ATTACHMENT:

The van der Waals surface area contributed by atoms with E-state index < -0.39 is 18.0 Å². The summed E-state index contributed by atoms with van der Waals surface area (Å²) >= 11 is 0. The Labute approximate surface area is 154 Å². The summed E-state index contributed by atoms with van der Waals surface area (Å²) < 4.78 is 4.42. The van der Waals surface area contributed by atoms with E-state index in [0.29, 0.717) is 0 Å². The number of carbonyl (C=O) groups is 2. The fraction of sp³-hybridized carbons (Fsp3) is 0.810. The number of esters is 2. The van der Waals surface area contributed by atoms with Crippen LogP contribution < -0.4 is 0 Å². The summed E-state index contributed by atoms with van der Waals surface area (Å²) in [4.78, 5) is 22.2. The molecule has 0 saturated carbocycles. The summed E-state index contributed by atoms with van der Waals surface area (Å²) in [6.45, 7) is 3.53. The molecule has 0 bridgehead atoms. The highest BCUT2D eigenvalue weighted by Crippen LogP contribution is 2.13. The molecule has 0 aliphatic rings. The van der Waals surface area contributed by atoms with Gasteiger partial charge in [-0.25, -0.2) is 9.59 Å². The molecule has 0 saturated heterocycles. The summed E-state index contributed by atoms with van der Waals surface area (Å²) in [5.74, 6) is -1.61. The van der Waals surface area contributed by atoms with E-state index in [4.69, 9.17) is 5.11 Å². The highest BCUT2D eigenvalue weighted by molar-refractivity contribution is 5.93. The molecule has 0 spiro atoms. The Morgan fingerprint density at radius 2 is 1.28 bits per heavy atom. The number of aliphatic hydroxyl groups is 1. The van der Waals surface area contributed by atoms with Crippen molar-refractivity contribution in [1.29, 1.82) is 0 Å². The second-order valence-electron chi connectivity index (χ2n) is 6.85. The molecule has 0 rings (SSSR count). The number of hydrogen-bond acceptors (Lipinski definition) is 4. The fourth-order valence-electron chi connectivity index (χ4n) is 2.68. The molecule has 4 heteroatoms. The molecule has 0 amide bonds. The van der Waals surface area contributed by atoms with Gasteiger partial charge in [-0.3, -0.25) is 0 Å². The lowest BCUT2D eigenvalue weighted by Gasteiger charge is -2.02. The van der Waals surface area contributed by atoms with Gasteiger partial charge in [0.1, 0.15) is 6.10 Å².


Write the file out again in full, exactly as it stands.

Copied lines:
The van der Waals surface area contributed by atoms with E-state index < -0.39 is 18.0 Å². The summed E-state index contributed by atoms with van der Waals surface area (Å²) >= 11 is 0. The Labute approximate surface area is 154 Å². The summed E-state index contributed by atoms with van der Waals surface area (Å²) < 4.78 is 4.42. The van der Waals surface area contributed by atoms with E-state index in [0.29, 0.717) is 0 Å². The number of carbonyl (C=O) groups is 2. The fraction of sp³-hybridized carbons (Fsp3) is 0.810. The number of esters is 2. The van der Waals surface area contributed by atoms with Crippen LogP contribution < -0.4 is 0 Å². The summed E-state index contributed by atoms with van der Waals surface area (Å²) in [4.78, 5) is 22.2. The molecule has 0 saturated carbocycles. The summed E-state index contributed by atoms with van der Waals surface area (Å²) in [6.45, 7) is 3.53. The molecule has 0 bridgehead atoms. The highest BCUT2D eigenvalue weighted by Crippen LogP contribution is 2.13. The molecule has 0 aliphatic rings. The van der Waals surface area contributed by atoms with Gasteiger partial charge in [-0.25, -0.2) is 9.59 Å². The molecule has 0 saturated heterocycles. The summed E-state index contributed by atoms with van der Waals surface area (Å²) in [5.74, 6) is -1.61. The van der Waals surface area contributed by atoms with E-state index in [4.69, 9.17) is 5.11 Å². The highest BCUT2D eigenvalue weighted by molar-refractivity contribution is 5.93. The molecule has 0 spiro atoms. The Morgan fingerprint density at radius 2 is 1.28 bits per heavy atom. The number of aliphatic hydroxyl groups is 1. The van der Waals surface area contributed by atoms with Crippen molar-refractivity contribution in [1.29, 1.82) is 0 Å². The second-order valence-electron chi connectivity index (χ2n) is 6.85. The molecule has 0 rings (SSSR count). The number of hydrogen-bond acceptors (Lipinski definition) is 4. The fourth-order valence-electron chi connectivity index (χ4n) is 2.68. The molecule has 4 heteroatoms. The molecule has 0 amide bonds. The van der Waals surface area contributed by atoms with Gasteiger partial charge in [-0.3, -0.25) is 0 Å². The lowest BCUT2D eigenvalue weighted by Gasteiger charge is -2.02. The van der Waals surface area contributed by atoms with Gasteiger partial charge in [0.1, 0.15) is 6.10 Å².